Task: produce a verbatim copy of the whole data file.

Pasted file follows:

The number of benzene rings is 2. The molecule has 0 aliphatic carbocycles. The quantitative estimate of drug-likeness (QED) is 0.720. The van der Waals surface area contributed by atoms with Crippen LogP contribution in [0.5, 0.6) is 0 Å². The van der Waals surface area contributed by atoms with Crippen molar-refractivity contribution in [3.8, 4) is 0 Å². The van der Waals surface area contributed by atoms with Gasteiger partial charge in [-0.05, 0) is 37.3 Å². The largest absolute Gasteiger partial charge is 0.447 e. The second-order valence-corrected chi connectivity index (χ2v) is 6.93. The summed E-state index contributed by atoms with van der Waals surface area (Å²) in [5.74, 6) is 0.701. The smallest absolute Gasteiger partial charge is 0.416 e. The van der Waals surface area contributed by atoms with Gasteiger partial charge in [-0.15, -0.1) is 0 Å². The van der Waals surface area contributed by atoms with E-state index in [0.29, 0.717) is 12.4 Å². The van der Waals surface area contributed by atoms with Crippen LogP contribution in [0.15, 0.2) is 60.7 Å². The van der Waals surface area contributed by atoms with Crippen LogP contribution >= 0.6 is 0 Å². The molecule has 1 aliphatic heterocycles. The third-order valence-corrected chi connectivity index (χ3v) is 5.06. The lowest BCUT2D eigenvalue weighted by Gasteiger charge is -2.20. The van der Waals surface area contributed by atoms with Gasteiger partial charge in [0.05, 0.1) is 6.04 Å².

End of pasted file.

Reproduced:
The number of benzene rings is 2. The molecule has 0 aliphatic carbocycles. The quantitative estimate of drug-likeness (QED) is 0.720. The van der Waals surface area contributed by atoms with Crippen LogP contribution in [0.5, 0.6) is 0 Å². The van der Waals surface area contributed by atoms with Crippen molar-refractivity contribution in [3.8, 4) is 0 Å². The van der Waals surface area contributed by atoms with Gasteiger partial charge in [-0.05, 0) is 37.3 Å². The largest absolute Gasteiger partial charge is 0.447 e. The second-order valence-corrected chi connectivity index (χ2v) is 6.93. The summed E-state index contributed by atoms with van der Waals surface area (Å²) in [5.74, 6) is 0.701. The smallest absolute Gasteiger partial charge is 0.416 e. The van der Waals surface area contributed by atoms with Gasteiger partial charge in [-0.15, -0.1) is 0 Å². The van der Waals surface area contributed by atoms with E-state index in [0.29, 0.717) is 12.4 Å². The van der Waals surface area contributed by atoms with Crippen LogP contribution in [0.15, 0.2) is 60.7 Å². The van der Waals surface area contributed by atoms with Crippen LogP contribution >= 0.6 is 0 Å². The molecule has 1 aliphatic heterocycles. The third-order valence-corrected chi connectivity index (χ3v) is 5.06. The lowest BCUT2D eigenvalue weighted by Gasteiger charge is -2.20. The van der Waals surface area contributed by atoms with Gasteiger partial charge in [0.05, 0.1) is 6.04 Å².